Afternoon tea; one of the great British traditions. Alongside a Yorkshire stuffed with roasties and topped up with gravy, and a chip butty with plenty of butter, a scone caked with strawberry jam and mounds of clotted cream is a true British treasure. It is more than just a treat. It is a strange and unique part of being British.
It is also the single most pointless and unusual meal I can think of. It’s the reason why so many women in their mid-forties just can’t understand where that extra weight around their hips is coming from. It was the reason for corsets, and now it is what keeps WeightWatchers afloat. It’s a non-meal, something that cleverly exists between lunch and dinner- because lets not kid ourselves in thinking we’d skip a meal either side of it. That’s why so many women so easily forget about it, and then when reminded will defend it as ‘well it was only a cup of tea,’ forgetting the 3000 calories served on the side. But afternoon tea is also without a doubt the best non-meal. Nobody really needs it, but judging by almost every tea room in London on any afternoon of the week there’s no chance of this tradition dying anytime soon.
Stepping through the grand double doors on the Piccadilly into The Wolseley is like stepping back into a more regal England. Here things are done the proper British way. People discuss serious matters like Fortnum & Mason hampers. This isn’t Chelsea mum’s gossiping over a fro-yo, this is British aristocracy coming down from their room at The Ritz to order Darjeeling Tea because they still feel they are the rightful landowners of it. But it isn’t stuffy here. And despite the luxurious surroundings it is relatively relaxed. Everything was perfectly calm and civilised despite the dining room being packed, and apart from Janet Stree-Porter’s gob (she was on the table next to us) the dining room has a pleasant buzz. Another reason to try The Wolseley is how reasonable the price is. At £23.75 a head it is far cheaper than the equivalent at hotels- Claridges is £45 and The Dorchester £41.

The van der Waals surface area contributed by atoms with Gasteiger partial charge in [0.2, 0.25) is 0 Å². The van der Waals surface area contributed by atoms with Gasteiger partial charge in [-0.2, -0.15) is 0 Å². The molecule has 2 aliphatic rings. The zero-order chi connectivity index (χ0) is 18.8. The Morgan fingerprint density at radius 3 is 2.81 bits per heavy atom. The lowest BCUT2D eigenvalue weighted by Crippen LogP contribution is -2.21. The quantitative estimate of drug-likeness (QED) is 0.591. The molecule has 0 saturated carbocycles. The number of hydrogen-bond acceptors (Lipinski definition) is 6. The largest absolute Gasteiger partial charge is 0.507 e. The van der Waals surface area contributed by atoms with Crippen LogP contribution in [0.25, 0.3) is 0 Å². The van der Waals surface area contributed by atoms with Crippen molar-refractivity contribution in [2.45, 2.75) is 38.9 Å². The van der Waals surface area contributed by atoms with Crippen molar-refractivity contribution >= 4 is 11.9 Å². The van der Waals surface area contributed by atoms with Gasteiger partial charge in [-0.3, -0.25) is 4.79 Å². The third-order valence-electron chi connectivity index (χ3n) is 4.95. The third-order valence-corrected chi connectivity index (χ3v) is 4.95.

What can be said about the food? Afternoon tea is never really about the food. The finger sandwiches- egg mayonnaise, cucumber on sundried tomato bread, chicken and celery and smoked salmon- were all great. The cakes- a bright pink and yellow battenberg; a pistachio macaroon; a strawberry tart; a slice of cheesecake; and a chocolate cake with gold leaf- were again perfect. But as ever what steals the show was the scones. That extra bit of stodge you need to force everything else down. The clotted cream laughing in the face of all it’s low fat and skimmed equivalents. It’s at this point of the meal that I forget my plush surroundings and used the back of the spoon like a builder’s tool to cement the two halves of the scone together with the clotted cream, and then as if dunking chips into ketchup, I dipped the scone into the jam and pushed it up into my mouth. An offence I’d probably have been arrested for if I’d been caught. After forcing down the fourth scone (my girlfriend to my delight left me both of hers) I slouched back in my chair and glanced at my watch. Dinner in 2 hours. Perfect.
So I say be British and let yourself forget about those 3000 calories and go to The Wolseley and savour this fantastic and completely unnecessary tradition.